African Sovereign Wealth Funds to lose at least $19b due to Covid- 19

Covid-19 and its enormous economic repercussions on Africa is putting serious strain on the continent’s Sovereign Wealth Funds (SWF) – which collectively hold some $87 billion in assets under management.

Experts at advisory firm Konfidants – which publishes the African Sovereign Wealth Funds Index – are projecting that COVID-19 could result in African SWFs suffering combined losses of $19 billion in a best-case scenario and about $27 billion in the worst-case scenario.

Soaring COVID-19-related public expenditure and plunging global oil prices is severely crushing the fiscal health of the oil-exporting countries that hold 74% of African Sovereign Wealth Funds’ assets.

This assessment is part of a bigger Konfidants global report spanning over 80 Sovereign Wealth Funds that projects Covid-19 to shrink global SWFs assets by at least $2 trillion in potential combined losses.

Sovereign Wealth Funds are suffering what Konfidants has termed “a triple-drain” on their assets: As SWFs are (a) liquidating assets to shore up government budgets to fight Covid-19, the funds are also simultaneously (b) losing money on investments (as corporate profits and stock markets tank) and (c) losing much of the annual funding allocations they receive in normal times (as a result of the collapse in prices of the commodities that feed many SWFs, and the fiscal crunch starving non-commodity SWFs).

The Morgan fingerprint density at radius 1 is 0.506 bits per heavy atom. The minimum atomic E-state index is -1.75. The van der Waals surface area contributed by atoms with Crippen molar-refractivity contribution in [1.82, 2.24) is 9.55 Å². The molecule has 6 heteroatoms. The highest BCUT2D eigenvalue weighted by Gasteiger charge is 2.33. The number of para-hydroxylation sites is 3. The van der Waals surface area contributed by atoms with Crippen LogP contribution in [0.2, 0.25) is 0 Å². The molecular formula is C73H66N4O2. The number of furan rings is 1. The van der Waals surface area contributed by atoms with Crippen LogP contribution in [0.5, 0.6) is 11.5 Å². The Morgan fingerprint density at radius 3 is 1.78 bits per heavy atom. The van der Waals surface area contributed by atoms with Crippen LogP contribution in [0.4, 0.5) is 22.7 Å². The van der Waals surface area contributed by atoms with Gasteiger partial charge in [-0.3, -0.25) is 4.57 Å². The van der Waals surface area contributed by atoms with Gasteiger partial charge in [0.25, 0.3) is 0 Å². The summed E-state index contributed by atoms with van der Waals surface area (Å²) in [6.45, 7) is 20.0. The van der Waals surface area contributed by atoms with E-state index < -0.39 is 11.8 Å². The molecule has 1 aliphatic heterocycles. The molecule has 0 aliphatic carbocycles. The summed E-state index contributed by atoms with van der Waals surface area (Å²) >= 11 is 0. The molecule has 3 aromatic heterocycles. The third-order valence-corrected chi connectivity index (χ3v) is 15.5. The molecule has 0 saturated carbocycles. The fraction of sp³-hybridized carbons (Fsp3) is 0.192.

Ghana has already withdrawn $219 million (48% of the Ghana Stabilization Fund) and Nigeria has withdrawn $150 million (43% of Nigeria’s Stabilization Fund), to shore up government budget. And Ghana’s proposal to drawdown the Ghana Heritage Fund is being debated.

Although there are minimal disclosures, aside Ghana and Nigeria, on how other SWFs on the continent are spending to support government budgets, it is almost certain that substantial adverse effects will be revealed over the course of time – because of the “triple-drain” dynamics on their assets.

“We can already tell a lot from how many countries are seeking IMF support. Already, 8 out of the 14 African countries with active SWFs are seeking IMF help – an indication of the extent of their fiscal distress.” Says Michael Kottoh, Managing Partner of Konfidants.

Even when oil prices were relatively higher before the crisis, Angola, Equatorial Guinea, and Gabon had already pursued IMF assistance.

Since the crisis struck, Nigeria, Senegal, Rwanda, Gabon, and Ghana have also sought IMF help. Outside of Africa, some of the world’s wealthiest SWFs are feeling the bite.